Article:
Hashtag campaigns may appear easy to launch, but businesses of all sizes continue to make mistakes with their hashtag campaigns, which in turn makes those campaigns fizzle out and fail. Last year, I questioned whether using hashtags in real-world marketing was effective or not. Today’s post will focus on how to create an effective hashtag, since businesses are increasingly seeking clever and unique hashtags to use for their marketing campaigns.
Keep these five elements (the acronym TEMPS) in mind for your next hashtag campaign to achieve success:
Your hashtag is…
- Timeless. Adding on numbers to your hashtag may be helpful in time-sensitive content, i.e., annual events, contests, but if you want to keep your hashtag around for the long run, leave off the “16” or “2016”. For instance, SXSW uses their #sxsw hashtag, no matter the year.
- Easy to remember. In the past week, the hashtag #Brexit came about due to the United Kingdom voting to leave the European Union. Even people who don’t use social media frequently have remembered the term “Brexit” thanks to the hashtag. Like the #brexit hashtag, you can combine words to create a new word and stand out.
- Makes sense. Will your target audience understand what your hashtag means? Will people outside of your target audience understand what it means? Don’t use internal company terms as part of your hashtag, especially if it will confuse people. Keep your hashtag relevant with your target audience: you could even use your company name as your hashtag, or an abbreviation of your company name, if you want to go the easy route. For instance, Twitter chats generally have easy-to-understand hashtags, such as #createlounge, a weekly chat centered around creative bloggers and entrepreneurs.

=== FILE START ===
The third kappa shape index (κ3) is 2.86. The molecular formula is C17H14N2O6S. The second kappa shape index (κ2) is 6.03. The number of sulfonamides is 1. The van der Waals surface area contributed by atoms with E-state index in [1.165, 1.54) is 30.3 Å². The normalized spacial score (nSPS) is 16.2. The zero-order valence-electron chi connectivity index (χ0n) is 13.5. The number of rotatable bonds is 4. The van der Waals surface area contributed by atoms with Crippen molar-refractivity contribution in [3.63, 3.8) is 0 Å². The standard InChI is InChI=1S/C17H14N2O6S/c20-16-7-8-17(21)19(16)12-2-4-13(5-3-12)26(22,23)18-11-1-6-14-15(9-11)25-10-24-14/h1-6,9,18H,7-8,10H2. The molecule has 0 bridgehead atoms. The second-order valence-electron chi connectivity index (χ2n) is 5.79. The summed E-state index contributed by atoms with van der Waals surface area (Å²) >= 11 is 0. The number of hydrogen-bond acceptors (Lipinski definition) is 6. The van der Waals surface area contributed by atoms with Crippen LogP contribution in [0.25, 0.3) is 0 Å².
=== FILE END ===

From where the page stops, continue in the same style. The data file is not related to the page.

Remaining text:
- Posted everywhere. Let your friends, family, fans, etc. know about the hashtag by using your hashtag on social media, on your traditional marketing material, around the office, etc. If you don’t promote the hashtag, nobody will know that it exists! Posting your hashtag everywhere also helps to keep your hashtag consistent among your audience, so people won’t start using variations of your hashtag (although you should continue to track variations of your hashtag, just in case).
- Short. Twitter still counts hashtags as part of the 140-character limit, and since hashtags are still widely used on Twitter, shorter hashtags will go farther in reach. Not only are shorter hashtags easier to remember, users will be able to add in their own comments to each post. Keeping hashtags short will also help out Instagram users, since most of them are typing hashtags on-the-go. Hashtags between four to twelve characters appear to have the most success (see the above examples), but there are also exceptions, such as #GrowingUpWithMyName, a campaign created by Wix.com that trended on Twitter in late June 2016.
What Kind of Hashtag Campaign Will YOU Create?
Keeping the TEMPS acronym in mind (see above), what kind of hashtag campaign will you create now? Share in the comments below!